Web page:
*Corresponding Author:
Prof. Motamedifar M,
Department of Bacteriology and Virology, School of Medicine, Shiraz University of Medical Sciences, Zand St, Imam Hossein Sq, Shiraz, Iran.
E-mail: [email protected]

Citation: Moghadam MN, Motamedifar M, Sarvari J, Sedigh ESH, Mousavi SM, Moghadam FN. Emergence of multidrug resistance and metallo-beta-lactamase producing Acinetobacter baumannii isolated from patients in Shiraz, Iran. Ann Med Health Sci Res 2016;6:162-7.

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Abstract

Background: Metallo‑beta‑lactamase (MβL) enzymes production is one of the most important resistance mechanisms against carbapenems in some bacteria including Acinetobacter baumannii. Aims: This study was aimed to determine the antimicrobial susceptibility and the prevalence of MβL among carbapenem‑resistant isolates of A. baumannii. Materials and Methods: In this cross‑sectional study from October 2012 to April 2013, 98 isolates were identified as A. baumannii using Microgen™ kits and confirmed by molecular method. These isolates were tested for antimicrobial susceptibilities by disk diffusion method according to the Clinical and Laboratory Standards Institute guidelines. Carbapenem‑resistant isolates were further detected phenotypically by MβL minimal inhibitory concentration (MIC)‑test strips, and subsequently positive MβL isolates were confirmed by polymerase chain reaction (PCR). Results: Overall, 98% (96/98) of A. baumannii isolates were detected as carbapenem‑resistant by MIC test. Highest sensitivity to the tested antibiotic with 42.9% (42/98) was observed to colistin. Of 96 carbapenem‑resistant isolates, 43 were phenotypically positive for MβL; out of 43 isolates, 37 were confirmed for the presence of MβL genes by PCR. Conclusion: The frequency of drug resistance among the clinical samples of A. baumannii isolated in our study against most of the antibiotics was very high. Moreover, all MβL producing isolates were multidrug resistance. Therefore, systematic surveillance to detect MβL producing bacteria and rational prescription and use of carbapenems could be helpful to prevent the spread of carbapenem resistance.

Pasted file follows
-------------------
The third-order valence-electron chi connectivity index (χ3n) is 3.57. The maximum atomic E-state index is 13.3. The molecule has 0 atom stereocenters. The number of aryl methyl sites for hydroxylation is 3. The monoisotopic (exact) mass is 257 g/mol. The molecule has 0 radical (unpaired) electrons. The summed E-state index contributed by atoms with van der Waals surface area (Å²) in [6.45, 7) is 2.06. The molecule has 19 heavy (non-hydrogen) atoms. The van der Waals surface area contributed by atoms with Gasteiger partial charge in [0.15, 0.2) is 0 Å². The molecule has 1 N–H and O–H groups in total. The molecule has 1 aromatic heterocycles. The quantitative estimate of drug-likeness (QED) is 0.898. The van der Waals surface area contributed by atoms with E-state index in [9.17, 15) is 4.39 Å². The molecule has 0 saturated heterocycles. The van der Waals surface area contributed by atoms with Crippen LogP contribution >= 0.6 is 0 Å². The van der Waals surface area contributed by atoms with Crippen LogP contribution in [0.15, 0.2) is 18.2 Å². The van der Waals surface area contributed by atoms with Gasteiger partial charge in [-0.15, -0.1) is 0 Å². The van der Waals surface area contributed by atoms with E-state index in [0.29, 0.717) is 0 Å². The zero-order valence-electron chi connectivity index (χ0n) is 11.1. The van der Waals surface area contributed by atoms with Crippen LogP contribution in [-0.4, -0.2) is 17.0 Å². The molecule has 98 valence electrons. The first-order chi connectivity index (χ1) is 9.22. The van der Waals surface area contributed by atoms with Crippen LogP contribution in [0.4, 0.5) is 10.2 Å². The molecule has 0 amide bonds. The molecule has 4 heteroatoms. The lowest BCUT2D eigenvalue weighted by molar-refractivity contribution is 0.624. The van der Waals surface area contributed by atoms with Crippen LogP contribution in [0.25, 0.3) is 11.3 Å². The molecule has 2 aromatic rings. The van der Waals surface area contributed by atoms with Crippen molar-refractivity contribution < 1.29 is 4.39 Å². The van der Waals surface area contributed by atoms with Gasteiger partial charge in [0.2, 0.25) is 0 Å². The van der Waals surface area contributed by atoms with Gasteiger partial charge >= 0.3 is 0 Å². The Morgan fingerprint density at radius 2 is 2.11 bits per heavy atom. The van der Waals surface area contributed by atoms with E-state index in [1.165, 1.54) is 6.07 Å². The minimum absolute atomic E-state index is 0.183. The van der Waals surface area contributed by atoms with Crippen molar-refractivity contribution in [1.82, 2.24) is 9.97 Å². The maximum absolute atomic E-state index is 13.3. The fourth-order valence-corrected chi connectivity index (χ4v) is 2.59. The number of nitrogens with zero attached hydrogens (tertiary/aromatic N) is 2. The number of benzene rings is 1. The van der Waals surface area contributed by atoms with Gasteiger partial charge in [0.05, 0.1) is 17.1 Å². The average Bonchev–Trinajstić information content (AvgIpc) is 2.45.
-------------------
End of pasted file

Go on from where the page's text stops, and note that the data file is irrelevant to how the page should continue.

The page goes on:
Keywords

Acinetobacter baumannii, Antibiotic resistance, Carbapenem, Iran, Metallo-beta-lactamase

Introduction

Acinetobacter baumannii is a nonmotile, Gram-negative, nonfermentative, oxidase-negative, and aerobic Bacilli, which is one of the most opportunistic pathogens against human.[1,2] The bacteria are widespread in the environment and are considerably resistant to most antibiotics, low nutrient, and arid condition.[3] Acinetobacter spp. cause a variety of nosocomial infections, but A. baumannii is the prevalent species with high morbidity and mortality, including pneumonia, bacteremia, urinary tract, and skin and soft tissue infections, especially in patients with severe illness.[1,3,4] At the recent years, the continuously increasing prevalence rates of nosocomial infections by multidrug-resistant (MDR) A. baumannii in the Intensive Care Units (ICUs) have led to rise mortalities at the hospitals.[5-7]

A. baumannii has propensity to acquire resistance; a mechanism of this resistance is being characterized by the production of a specific enzyme called metallo-beta-lactamases (MβLs).[4,7] These enzymes belong to Ambler class B beta-lactamases based on their amino acid sequence homology and to Group 3 according to the Bush classification based on their substrate profiles (imipenem hydrolysis).[7] These enzymes are inhibited by ethylenediaminetetraacetic acid (EDTA).[8]